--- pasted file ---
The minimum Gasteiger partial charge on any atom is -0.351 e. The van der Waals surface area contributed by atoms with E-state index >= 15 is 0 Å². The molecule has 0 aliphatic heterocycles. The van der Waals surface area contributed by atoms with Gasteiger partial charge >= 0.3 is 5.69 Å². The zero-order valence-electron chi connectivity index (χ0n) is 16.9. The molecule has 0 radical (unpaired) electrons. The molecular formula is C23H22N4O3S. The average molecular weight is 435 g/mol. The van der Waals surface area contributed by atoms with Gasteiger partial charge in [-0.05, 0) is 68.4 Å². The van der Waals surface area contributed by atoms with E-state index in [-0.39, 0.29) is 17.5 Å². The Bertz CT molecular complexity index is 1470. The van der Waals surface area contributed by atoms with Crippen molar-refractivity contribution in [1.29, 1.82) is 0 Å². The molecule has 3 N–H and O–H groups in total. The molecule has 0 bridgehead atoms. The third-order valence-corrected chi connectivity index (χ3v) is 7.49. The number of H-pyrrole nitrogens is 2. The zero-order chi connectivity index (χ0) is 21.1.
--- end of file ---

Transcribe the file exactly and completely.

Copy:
The minimum Gasteiger partial charge on any atom is -0.351 e. The van der Waals surface area contributed by atoms with E-state index >= 15 is 0 Å². The molecule has 0 aliphatic heterocycles. The van der Waals surface area contributed by atoms with Gasteiger partial charge >= 0.3 is 5.69 Å². The zero-order valence-electron chi connectivity index (χ0n) is 16.9. The molecule has 0 radical (unpaired) electrons. The molecular formula is C23H22N4O3S. The average molecular weight is 435 g/mol. The van der Waals surface area contributed by atoms with Gasteiger partial charge in [-0.05, 0) is 68.4 Å². The van der Waals surface area contributed by atoms with E-state index in [-0.39, 0.29) is 17.5 Å². The Bertz CT molecular complexity index is 1470. The van der Waals surface area contributed by atoms with Crippen molar-refractivity contribution in [1.29, 1.82) is 0 Å². The molecule has 3 N–H and O–H groups in total. The molecule has 0 bridgehead atoms. The third-order valence-corrected chi connectivity index (χ3v) is 7.49. The number of H-pyrrole nitrogens is 2. The zero-order chi connectivity index (χ0) is 21.1.